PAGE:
The pulmonary pentastomid infection rate encountered in the present study for M. maximiliani was relatively very similar to that observed in three other lizard species from Brazilian restinga habitats: Mabuya agilis = 3.6-9.0% (Vrcibradic et al., 2002), C. ocellifer = 2.5% (Dias et al., 2005) and C. abaetensis 6.0%; (Dias et al., 2005). However, the infection rates reported here were lower than the infection levels observed, and much lower than the infection levels by R. mottae reported from caatinga dryland areas in northeastern Brazil: Tropidurus hispidus = 11.1% (Almeida et al., 2008b, c); Phyllopezus periosus = 66.7% (Almeida et al., 2008c); P. pollicaris = 16.6% (Almeida et al., 2008c); Tropidurus semitaeniatus = 13.3% (Almeida et al., 2008c); and Hemidactylus mabouia = 43.2% (Anjos et al., 2007; 2008) and 20% (Almeida et al., 2008d).

In terms of the average intensities of pentastomid infections, no patterns have emerged with regard to the environments examined so far in Brazil. The lowest average infection intensity levels were observed in: M. agilis = 1.0 ± 0.0 (Vrcibradic et al., 2002); C. ocellifer = 1.0 ± 0.0 (Dias et al., 2005); T. hispidus = 1.0 ± 0.0 (Almeida et al., 2008c); H. mabouia = 1.8 ± 1.4 (Anjos et al., 2007) and 1.3 ± 0.2 (Almeida et al., 2008d); while the largest levels were reported for C. abaetensis = 4.5 ± 0.0 (Dias et al., 2005); T. hispidus = 6.0 ± 1.4 (Almeida et al., 2008b); P. periosus = 5.3 ± 2.0 (Almeida et al., 2008c); P. polycaris = 5.0 (Almeida et al., 2008c); and T. semitaeniatus = 4.0 ± 3.0 (Almeida et al., 2008c).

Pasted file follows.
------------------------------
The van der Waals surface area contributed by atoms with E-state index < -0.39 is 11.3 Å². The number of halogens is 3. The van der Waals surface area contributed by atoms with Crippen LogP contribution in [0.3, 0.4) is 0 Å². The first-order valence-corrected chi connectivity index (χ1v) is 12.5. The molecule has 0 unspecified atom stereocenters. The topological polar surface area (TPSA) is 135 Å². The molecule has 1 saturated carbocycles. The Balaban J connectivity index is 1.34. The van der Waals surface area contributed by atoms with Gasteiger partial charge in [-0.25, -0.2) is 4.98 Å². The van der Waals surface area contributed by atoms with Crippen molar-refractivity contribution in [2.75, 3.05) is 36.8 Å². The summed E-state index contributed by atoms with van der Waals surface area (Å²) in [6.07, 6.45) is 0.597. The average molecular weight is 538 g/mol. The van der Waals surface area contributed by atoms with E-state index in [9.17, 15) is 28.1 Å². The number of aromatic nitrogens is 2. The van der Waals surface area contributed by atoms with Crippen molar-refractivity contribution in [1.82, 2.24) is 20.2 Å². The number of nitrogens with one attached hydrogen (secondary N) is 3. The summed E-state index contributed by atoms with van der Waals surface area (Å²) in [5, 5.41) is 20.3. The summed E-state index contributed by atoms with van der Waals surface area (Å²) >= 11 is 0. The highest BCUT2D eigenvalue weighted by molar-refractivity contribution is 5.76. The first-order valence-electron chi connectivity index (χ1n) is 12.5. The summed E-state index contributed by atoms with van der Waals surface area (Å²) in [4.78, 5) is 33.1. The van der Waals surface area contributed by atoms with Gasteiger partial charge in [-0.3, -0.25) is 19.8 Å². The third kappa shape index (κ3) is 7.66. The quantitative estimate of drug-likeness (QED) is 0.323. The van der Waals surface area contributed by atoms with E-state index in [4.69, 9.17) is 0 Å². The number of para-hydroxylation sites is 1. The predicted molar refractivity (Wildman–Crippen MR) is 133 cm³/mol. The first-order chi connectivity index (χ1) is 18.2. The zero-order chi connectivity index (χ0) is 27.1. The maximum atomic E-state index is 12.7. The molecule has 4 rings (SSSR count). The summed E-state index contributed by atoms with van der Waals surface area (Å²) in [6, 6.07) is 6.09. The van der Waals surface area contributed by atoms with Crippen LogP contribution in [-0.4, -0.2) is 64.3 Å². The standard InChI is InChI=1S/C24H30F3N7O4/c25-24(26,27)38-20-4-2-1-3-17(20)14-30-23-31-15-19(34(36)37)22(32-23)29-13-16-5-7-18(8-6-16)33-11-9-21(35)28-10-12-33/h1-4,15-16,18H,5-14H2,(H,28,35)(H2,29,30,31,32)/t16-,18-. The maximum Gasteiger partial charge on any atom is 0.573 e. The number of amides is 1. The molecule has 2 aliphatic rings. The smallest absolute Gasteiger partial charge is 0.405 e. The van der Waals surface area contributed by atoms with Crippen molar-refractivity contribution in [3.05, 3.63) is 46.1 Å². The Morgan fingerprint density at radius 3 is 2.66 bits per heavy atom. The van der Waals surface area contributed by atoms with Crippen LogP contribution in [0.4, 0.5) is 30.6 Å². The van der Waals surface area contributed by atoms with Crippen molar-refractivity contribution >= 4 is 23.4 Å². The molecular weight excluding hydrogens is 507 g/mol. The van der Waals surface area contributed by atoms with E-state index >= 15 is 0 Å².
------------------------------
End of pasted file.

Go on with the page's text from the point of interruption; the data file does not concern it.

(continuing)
The apparent absence of pentastomids in C. ocellifer in the present survey may be due to the parasite still not attaining and infected lizards from this population or, alternatively due to the relatively low sampling size. This lizard has been reported as hosting R. aff. furcocerca - although at a low frequency and with relatively low average infection intensities (Dias et al., 2005). Studies of Brazilian snakes have indicated that the pentastomid Cephalobaena tetrapoda utilizes small vertebrates as intermediate hosts (Almeida et al., 2006a; 2007; 2008a). Considering that C. ocellifer has been found to be the host of pentastomids (Dias et al., 2005) it is possible that C. ocellifer (which constitutes part of the diet of these snakes; Vitt and Vangilder, 1983) may be one of these intermediate hosts.